Saturday, April 5, 2014

ESO ALMA: Chile Earthquake Leaves Astronomy Observatories Unscathed

The epicenter for the 8.2 earthquake that rocked Chile on Tuesday was approximately 310 miles (500 km) from the Very Large Telescope and ALMA.

Credit: ESO

The massive earthquake that struck Chile on Tuesday (April 1) left three main European-built observatories in the region relatively untouched despite causing damage and a tsunami along the country's western coast.

The powerful 8.2-magnitude earthquake struck about 60 miles (95 kilometers) northwest of the coastal city Iquique, causing several landslides and triggering a tsunami that rose some 7 feet (2.1 meters).

The earthquake struck at 8:46 p.m. local time (7:46 EDT).

A powerful 7.6-magnitude aftershock rattled the area late Wednesday night (April 2).

The European Southern Observatory (ESO) operates three major observatories in Chile, each with multiple telescopes: the Paranal Observatory, which is home to Europe's Very Large Telescope; the La Silla Observatory, which hosts various telescopes, such as the 2.2-m Max-Planck telescope, 1.2-m Swiss Leonhard Euler Telescope and the 1.5-m Danish Telescope; and ALMA and APEX, or the Atacama Large Millimeter/submillimeter Array and the Atacama Pathfinder Experiment. (Also in the Chajnantor region is Caltech's Chajnantor Observatory.)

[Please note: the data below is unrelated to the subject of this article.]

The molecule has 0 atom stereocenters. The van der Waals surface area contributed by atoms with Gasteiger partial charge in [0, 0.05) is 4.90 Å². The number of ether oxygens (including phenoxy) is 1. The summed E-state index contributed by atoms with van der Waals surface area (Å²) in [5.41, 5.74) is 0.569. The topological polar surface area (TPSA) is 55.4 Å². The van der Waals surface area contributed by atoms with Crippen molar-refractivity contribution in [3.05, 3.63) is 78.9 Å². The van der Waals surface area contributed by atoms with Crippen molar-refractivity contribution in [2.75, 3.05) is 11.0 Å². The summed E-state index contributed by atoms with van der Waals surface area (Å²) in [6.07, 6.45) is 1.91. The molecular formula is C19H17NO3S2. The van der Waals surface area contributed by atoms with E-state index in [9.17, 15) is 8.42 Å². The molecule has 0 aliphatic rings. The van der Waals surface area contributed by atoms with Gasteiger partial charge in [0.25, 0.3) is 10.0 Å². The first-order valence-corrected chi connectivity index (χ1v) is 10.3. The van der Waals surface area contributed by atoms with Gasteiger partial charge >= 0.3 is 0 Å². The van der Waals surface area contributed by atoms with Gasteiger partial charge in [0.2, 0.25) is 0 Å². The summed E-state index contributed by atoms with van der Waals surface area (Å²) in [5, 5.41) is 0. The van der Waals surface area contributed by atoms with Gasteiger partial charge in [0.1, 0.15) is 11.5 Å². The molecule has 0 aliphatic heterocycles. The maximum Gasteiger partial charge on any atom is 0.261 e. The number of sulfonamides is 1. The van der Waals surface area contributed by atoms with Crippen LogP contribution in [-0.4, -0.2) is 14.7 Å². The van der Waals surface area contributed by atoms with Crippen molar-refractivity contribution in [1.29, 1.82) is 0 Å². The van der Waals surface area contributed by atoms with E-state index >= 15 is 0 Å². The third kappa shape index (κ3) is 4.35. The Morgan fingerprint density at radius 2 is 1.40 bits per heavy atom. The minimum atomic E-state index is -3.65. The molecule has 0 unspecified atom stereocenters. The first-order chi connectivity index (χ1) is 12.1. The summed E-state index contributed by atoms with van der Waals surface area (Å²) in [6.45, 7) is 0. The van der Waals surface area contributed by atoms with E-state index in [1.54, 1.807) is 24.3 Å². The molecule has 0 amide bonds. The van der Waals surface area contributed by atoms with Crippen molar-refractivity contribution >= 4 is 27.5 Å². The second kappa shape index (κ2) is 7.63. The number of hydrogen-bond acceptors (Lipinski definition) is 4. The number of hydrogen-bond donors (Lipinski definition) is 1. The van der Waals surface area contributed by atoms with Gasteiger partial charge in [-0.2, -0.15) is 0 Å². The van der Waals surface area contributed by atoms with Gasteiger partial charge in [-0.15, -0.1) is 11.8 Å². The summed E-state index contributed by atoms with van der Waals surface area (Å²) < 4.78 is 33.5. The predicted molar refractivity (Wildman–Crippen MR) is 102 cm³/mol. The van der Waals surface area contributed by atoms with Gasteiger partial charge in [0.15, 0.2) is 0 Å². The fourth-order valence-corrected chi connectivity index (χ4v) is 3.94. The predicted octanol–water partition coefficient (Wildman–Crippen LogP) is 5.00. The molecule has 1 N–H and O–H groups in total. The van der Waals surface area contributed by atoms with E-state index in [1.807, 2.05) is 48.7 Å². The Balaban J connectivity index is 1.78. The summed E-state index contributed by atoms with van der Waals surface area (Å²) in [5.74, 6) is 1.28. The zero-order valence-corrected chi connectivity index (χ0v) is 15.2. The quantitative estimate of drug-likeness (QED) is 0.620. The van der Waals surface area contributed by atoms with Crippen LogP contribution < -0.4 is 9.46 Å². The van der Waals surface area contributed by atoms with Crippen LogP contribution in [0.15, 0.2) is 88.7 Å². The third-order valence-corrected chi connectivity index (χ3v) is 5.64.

The epicenter was located approximately 310 miles (500 km) from both the ALMA/APEX and Paranal sites.

"The quake was felt at the ALMA camp as a prolonged swaying, which lasted for about 2 minutes," the ALMA Observatory said in a statement.

However, none of the ESO facilities reported any damage.

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